Calvin Center for the Arts

The Calvin Center for the Arts is located in Youngstown, Ohio, west of downtown in the Mahoning Commons neighborhood. My brother, Sean Timms (1970-2015), purchased the Calvin Center in 2010 with an extraordinary vision and a strong desire to invest in Youngstown. In the 1980s, the neighborhood began attracting artists to the eclectic multi-functional properties for studio spaces and later theaters. By purchasing the Calvin Center, Sean became an integral part of this movement, providing a historical space for its expansion. The Calvin Center became a place to celebrate my brother’s love of Youngstown and its diverse community, bringing people together with joy and encouraging the creative spirit of those around him.  

Since my brother died, the center’s future is unknown. As Sean’s estate is close to being settled, I am seeking donations to purchase the Calvin Center to keep his dream alive. In cities like Youngstown, communities often struggle with loss of identity, Sean loved having a place that brought people together to celebrate, appreciate the creative culture that flourished in Youngstown. I would like to continue what my brother started, changing some of the fiscal structure to allow for sustainability and continued growth. Following examples of successful nonprofit art centers like AS220 and Artspace, my focus is to  create jobs, affordable live/work studios,  and athletics/performance spaces while providing education programs, preservation and ecological commitment catering to the community it serves.  


The Calvin Center originally functioned as a city school, West Elementary #2. Vincent Ajamu Shivers, a local historian and researcher accredits Plimpton Ross Berry, an African American vernacular architect for the design and construction of the late 19th century building. Berry, also known as a master brick and stone mason, designed and constructed over 65 structures in Youngstown and neighboring cities in Pennsylvania. In 1943, the city sold the building to the adjacent Hungarian Presbyterian Church. Then in 1950, the church added two additions which housed a stage, gymnasium and commercial kitchen. With the decline of the church’s parish, the building sat vacant for a decade prior to Sean’s purchase.


Affectionately dubbed the Mayor of Mahoning Avenue, Sean’s boisterous personality and generous nature attracted tenants who helped forge the historic building into a diversified community arts center. The 22,000 sq ft space developed organically,  hosting community events, such as art shows and local bands,  as well as housing a resident theater company, the Rust Belt Theater. Since the founding of the Calvin Center for the Arts, the building has also grown into a popular hub for the athletics community. The facility is currently home to LCAA Sports, adult/youth basketball leagues, and EOS Whole Fitness, which offers yoga and bellydancing to the community.  Youngstown SOUP, The Victorian Players, U.N. Act, the MV Trans/Partner Support Group and Mahoning Valley Players also have utilized the facility.


I left Youngstown 13 years ago to pursue a career in archaeology and historic preservation. I received my bachelor’s degree in Art History and Historic Preservation from Youngstown State University and went on to receive my master’s degree in Industrial Archaeology from Michigan Tech University.  Much of my career has been studying the physical remains of places impacted by industrial growth and decline. My research has led me to view these cities as taking on humanistic qualities with the same patterns of growing and shrinking and the carnage left behind.  Secondary cities with low “self-esteem” if you will, often struggle with identity and place making. It all comes down to how struggling cities like Youngstown and their communities choose to heal.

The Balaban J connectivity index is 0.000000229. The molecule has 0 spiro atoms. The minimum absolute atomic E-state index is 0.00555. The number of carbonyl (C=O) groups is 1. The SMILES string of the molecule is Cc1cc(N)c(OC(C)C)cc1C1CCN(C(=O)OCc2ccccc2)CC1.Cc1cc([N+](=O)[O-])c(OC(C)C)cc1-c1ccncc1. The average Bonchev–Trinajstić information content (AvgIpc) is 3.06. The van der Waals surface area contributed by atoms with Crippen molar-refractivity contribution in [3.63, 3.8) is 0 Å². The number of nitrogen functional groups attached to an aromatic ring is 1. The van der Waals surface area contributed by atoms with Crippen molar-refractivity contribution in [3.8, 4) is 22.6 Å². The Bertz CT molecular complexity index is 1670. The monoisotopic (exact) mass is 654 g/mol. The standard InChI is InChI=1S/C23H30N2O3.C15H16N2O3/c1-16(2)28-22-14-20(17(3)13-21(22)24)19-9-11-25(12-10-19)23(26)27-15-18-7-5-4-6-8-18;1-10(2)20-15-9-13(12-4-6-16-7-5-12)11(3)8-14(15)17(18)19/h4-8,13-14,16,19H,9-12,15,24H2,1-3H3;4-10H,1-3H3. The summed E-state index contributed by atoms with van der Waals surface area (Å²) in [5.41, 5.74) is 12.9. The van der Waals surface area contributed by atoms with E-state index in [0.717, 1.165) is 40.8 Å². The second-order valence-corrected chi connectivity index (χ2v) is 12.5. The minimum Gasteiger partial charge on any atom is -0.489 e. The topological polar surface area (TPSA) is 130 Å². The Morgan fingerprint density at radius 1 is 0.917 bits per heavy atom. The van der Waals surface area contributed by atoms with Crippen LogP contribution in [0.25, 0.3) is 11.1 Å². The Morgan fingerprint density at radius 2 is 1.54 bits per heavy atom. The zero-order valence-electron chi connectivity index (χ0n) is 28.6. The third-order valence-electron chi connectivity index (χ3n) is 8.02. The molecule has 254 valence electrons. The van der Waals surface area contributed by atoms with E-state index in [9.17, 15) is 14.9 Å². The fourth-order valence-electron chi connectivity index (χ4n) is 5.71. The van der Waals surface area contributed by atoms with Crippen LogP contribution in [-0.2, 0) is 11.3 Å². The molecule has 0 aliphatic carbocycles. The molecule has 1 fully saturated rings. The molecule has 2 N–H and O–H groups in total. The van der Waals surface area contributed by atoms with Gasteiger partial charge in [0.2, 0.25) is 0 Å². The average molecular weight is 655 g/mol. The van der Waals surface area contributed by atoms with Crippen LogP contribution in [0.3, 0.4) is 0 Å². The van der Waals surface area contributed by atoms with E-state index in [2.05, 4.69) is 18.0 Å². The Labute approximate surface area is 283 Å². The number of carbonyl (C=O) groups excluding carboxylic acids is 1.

At the heart of this is cultivating a space that will nourish a society with human connection through food, sports, music, dance, and everything from fine arts to healing arts. Pivotal moments in my life my brother took me in and gave me a home, with love and support he helped me become a better person. I am not alone, Sean’s warmth and compassion extended beyond friends and family.  Please help me continue his dream.   


Artspace, the leading developer in the arts creates affordable work/live studios, performance and gallery spaces, and art campuses in over 30 cities across the US. The nonprofit organization creates self-sustaining institutions that have positive impact on the community as a whole. The nonprofit organization cites the economic growth and revitalization through creating jobs and developing a community dedicated to sustaining the arts.

AS220 is another nonprofit organization in Providence, Rhode Island. AS220 originally began with a group of artists and a manifesto, renting a small coffee shop that dually served as an event space with work/live studios. Working with the city of Providence, a Three Bank Participation Loan, Rhode Island Historical Preservation Commission and sponsored equity, AS220 was able to acquire and renovate the 22,600 square foot live/work community arts performance and gallery space. The organization currently has a rough net worth of 22.5 million dollars in real estate holdings that include 3 commercial building blocks with 3.9 million in annual income that pay for programming and staff.  AS220 provides 48 work/live studios, commercial leasing to small local businesses, employs 54 full and part-time employees, operates a restaurant and bar, theater, galleries, live performance spaces, youth programs, print shop, media lab, rehearsal spaces, and audio production studio.






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Erin Timms 
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